Edit for Modification Errors

Modification: in this bronze sculpture of a fisherman describing a fish to a boy Modification: in this bronze sculpture of a fisherman describing a fish to a boy

Dangling, misplaced, limiting, and squinting modifiers are common sentence-level errors.


Dangling Modifers

1. To check if you have a dangling modifier, read the opening phrase of your sentence. Check to see if it goes with the subject of the sentence. If it doesn’t, you have a dangling modifier.

Ex: Sprinkled with coriander, kids love these potatoes.

Opening phrase of the sentence: sprinkled with coriander

Subject of the sentence: kids

Check for a match: The kids are not what are sprinkled with coriander. The potatoes are! The subject and the opening phrase don’t go together. The phrase sprinkled with coriander is a dangling modifier.

Misplaced Modifiers

To check if you have a misplaced modifier, identify the parts of your sentence that modify other parts. If it’s not clear what part is being modified, you have a misplaced modifier. Misplacedmodifiers can be words or phrases. 

Ex: Abraham Lincoln wrote the Gettysburg Address on a train on the back of an envelope.

Sentence parts that modify other parts: On a train is where Abraham Lincoln wrote the Gettysburg Address. On the back of an envelope is where the Gettysburg Address was written.

Check if it’s clear what parts are modified: On the back of an envelope seems to describe where the train is, not where the Gettysburg Address was written. Also, visualizing the sentence yields a funny picture of the Gettysburg Address written in tiny letters on a train small enough to fit on an envelope. Because it’s not clear what is being modified, the phrase on the back of an envelope is a misplaced modifier.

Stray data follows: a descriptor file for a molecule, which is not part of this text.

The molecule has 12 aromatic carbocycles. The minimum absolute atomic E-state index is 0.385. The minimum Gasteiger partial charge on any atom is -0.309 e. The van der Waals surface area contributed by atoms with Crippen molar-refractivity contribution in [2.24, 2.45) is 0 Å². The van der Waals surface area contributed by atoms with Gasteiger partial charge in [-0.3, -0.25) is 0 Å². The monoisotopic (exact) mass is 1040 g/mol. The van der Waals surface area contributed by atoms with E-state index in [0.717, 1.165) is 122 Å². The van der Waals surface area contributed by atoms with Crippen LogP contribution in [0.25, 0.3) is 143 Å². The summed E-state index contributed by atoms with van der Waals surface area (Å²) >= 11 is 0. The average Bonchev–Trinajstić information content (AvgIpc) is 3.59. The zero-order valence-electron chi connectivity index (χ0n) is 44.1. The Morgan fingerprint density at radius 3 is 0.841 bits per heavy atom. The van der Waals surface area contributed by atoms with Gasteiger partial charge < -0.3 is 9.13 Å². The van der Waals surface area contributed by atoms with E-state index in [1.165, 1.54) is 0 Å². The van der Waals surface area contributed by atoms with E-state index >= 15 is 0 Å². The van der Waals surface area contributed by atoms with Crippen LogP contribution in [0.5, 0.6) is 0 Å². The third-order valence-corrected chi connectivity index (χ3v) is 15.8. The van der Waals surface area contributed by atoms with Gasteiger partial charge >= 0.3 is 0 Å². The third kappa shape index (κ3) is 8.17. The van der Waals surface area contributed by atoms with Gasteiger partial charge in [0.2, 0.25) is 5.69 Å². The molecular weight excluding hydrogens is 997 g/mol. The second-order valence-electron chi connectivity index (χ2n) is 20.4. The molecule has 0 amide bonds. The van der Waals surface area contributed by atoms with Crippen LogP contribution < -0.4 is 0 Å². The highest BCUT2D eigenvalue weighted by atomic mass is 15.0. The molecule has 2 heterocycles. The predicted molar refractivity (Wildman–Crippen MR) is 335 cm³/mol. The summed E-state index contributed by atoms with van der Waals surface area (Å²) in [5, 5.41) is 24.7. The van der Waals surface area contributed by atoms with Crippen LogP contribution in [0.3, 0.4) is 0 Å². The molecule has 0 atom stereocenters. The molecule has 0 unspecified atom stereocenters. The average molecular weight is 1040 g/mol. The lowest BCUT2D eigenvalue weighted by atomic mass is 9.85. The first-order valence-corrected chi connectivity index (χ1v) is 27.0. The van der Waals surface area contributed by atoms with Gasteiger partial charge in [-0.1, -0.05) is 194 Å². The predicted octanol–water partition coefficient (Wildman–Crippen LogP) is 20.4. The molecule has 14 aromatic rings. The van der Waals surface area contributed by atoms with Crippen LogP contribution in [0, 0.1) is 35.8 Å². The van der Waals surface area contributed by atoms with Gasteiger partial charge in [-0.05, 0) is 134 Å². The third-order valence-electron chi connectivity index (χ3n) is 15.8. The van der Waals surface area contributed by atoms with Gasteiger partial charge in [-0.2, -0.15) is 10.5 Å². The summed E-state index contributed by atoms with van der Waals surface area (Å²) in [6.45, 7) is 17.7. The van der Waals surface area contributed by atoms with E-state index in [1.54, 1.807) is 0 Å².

Typical Modification Errors

  • Place the modifier as close as possible to the word (or words) being modified.
  • Place adjectives that modify nouns in front of the word (or words) being modified.
  • Place adverbs that modify a verb or verb phrase:
    • right before or just after the verb being modified, OR
    • at the beginning or end of the sentence.
  • Place words such as almost, even, just, nearly, only, or simply in front of the word (or words) being modified.
  • Do not create a split infinitive by placing a modifier between to + a verb. (e. g., replace to quickly move with to move quickly)
  • Do not place a modifier between the verb and the object being acted upon. (e. g., replace The dog ate quickly his food with The dog quickly ate his food.)

How can a misplaced modifier be replaced correctly?

  • Identify the modifiers by circling them.
  • Draw an arrow to the word or words being modified.
  • Move the modifier closer to the word being modified.
  • Read the sentence aloud to check word flow and clarity of meaning.

Let’s look at an example:

Sentence with a misplaced modifier: The kitten took a nap in a padded basket with a collar around its neck.

  • To avoid the absurd implication that the basket has a neck with a collar around it, move the modifying phrase closer to kitten.

Sentence with a properly-placed modifier: The kitten with a collar around its neck took a nap in a padded basket.